Your browser is out-of-date!

Update your browser to view this website correctly. Update my browser now


M-Audio Pulsar II Small-Diaphragm Condenser

This version is a cut above the usual low-cost small-diaphragm microphone.

M-Audio is a company that is present and accounted for at virtually all parts of the recording process. Need an interface, pair of studio monitors, control surface, pocket-sized recorder, or perhaps some microphones? M-Audio has you covered. One could think that experience gleaned in one product area might very well translate to other product areas, bringing an entire product line’s overall quality and performance levels up. In this review of the Pulsar II small-diaphragm condenser microphone, I will test that hypothesis.


The Pulsar II matched pair set retails for $399, though the street price is right around the $300 mark. What do you get for $300, other than two microphones? First off, a nicely finished wooden jeweler’s box with die cut foam securing the contents inside, an ORTF microphone bar, foam windscreens, and a pair of microphone clips bearing way more than a passing resemblance those belonging to beyerdynamic MKV 9 microphones.

M-Audio claims that all Pulsar II matched pairs are within 1 dB of each other. The Pulsar II’s self noise is rated at a low 15 dBA, which is rather good, especially for a small-diaphragm condenser microphone in this price range. From 20Hz to 20kHz, the included response chart seems to show a fairly flat response up until a moderate rise somewhere around 7kHz or so, and then a drop off up around the 14kHz mark. The microphone itself has a black painted brass body with a chrome grille and end-piece, and features a 6-micron, 3/4-inch diaphragm. The output of the microphone is biased into Class A, and the topology of the output stage is FET. There is a 10dB level cut pad along with a switchable high-pass filter (12dB per octave at 80Hz). The Pulsar II microphones are made in China, and they carry a one-year limited warranty.

In Use

First up for recording duties was a birch Premier jazz drum kit with a 20-inch kick, along with a 12-inch rack tom and a 14-inch floor tom. I’ve grown fairly accustomed to the wood-rimmed Ayotte Keplinger stainless-steel snare drum that I’ve been using for a while, but truth be told it’s a bit too much for the rest of this kit to keep up with. With that in mind, I also called into use a 1970’s Ludwig Superphonic, which better matched the character and acoustic output of the rest of the kit. Cymbals for this project were 1970’s Zildjian A and K series models.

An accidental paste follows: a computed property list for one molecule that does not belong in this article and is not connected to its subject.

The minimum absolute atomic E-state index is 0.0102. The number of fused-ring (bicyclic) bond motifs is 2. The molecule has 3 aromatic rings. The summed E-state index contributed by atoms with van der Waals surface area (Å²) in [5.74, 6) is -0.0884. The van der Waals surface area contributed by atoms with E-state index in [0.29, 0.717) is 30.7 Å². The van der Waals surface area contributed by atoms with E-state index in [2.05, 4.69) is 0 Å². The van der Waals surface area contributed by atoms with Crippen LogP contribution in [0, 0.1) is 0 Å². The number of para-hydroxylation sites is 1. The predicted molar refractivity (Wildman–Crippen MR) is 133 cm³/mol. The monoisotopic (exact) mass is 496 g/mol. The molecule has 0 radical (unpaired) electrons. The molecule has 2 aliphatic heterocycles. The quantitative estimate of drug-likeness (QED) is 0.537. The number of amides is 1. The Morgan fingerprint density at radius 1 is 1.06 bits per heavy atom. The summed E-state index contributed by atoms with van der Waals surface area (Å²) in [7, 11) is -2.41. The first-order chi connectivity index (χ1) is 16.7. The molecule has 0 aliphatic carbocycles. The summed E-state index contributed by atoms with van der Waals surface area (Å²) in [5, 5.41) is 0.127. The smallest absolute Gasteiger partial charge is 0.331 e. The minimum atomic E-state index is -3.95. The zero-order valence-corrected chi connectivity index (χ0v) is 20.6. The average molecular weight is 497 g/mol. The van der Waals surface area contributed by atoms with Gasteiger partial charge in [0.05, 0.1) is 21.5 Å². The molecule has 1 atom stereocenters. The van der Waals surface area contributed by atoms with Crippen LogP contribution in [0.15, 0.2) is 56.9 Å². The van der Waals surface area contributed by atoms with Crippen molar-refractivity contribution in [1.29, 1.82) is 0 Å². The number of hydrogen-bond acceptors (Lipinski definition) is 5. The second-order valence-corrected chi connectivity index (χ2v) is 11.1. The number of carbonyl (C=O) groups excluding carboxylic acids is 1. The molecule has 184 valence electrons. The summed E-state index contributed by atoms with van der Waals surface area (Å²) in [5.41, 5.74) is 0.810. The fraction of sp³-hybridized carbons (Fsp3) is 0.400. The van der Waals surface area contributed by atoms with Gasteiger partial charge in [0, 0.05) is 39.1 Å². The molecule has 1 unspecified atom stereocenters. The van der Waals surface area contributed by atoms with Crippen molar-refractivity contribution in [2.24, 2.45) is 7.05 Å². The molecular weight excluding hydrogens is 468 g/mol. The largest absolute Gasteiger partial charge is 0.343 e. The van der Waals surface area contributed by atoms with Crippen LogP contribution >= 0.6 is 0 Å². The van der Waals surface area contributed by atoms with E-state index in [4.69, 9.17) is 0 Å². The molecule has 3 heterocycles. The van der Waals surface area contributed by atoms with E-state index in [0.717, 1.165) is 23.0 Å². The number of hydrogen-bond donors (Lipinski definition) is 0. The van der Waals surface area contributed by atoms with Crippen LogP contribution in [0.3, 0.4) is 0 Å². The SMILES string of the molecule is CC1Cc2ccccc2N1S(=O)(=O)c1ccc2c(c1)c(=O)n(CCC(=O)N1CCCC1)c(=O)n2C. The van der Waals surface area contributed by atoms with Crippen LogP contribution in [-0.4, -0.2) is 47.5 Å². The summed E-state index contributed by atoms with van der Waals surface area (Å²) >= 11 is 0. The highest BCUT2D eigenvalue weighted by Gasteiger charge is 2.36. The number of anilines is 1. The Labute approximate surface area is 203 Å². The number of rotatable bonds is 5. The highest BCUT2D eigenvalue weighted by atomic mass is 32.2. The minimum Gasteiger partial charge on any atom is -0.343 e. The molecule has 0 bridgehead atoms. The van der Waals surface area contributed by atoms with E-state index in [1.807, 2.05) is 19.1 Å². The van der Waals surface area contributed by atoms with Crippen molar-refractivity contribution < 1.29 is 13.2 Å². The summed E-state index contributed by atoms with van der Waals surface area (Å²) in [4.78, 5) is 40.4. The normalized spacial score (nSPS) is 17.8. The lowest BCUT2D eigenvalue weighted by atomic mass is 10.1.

Before I had the chance to record a single bar, I ran into something about the Pulsar II that really irritated me: it readily slides around inside of its clip. If someone were to consider using these on a gig, they’d absolutely need to duct tape the mics to the clips. Also, the tension on the angle adjustment of clips was much too loose out of the box (so don’t forget to bring some mic clip Viagra — a 2.5mm Allen wrench — to a gig with the Pulsar II). On the other hand, the included stereo bar is a nice extra, and one can position the microphones so that they will conform to the ORTF specification for microphone spacing. There is also a considerable range of adjustment possible, which is good if you choose to deviate from the ORTF spec.

I mounted the Pulsar IIs to large Atlas studio boom stand using the ORTF mounting bar and positioned them so that they were approximately one foot in front of the drum kit and three feet above the rack tom. Other than the bass drum (which was a bit low in the mix) the kit sounded surprisingly realistic, rendering the cymbals as more than just white noise (a common affliction among inexpensive mics) while providing an excellent representation of both the Ayotte and Ludwig snares. Toms sounded fairly robust, and the microphones did a more than credible job at tracking the transients.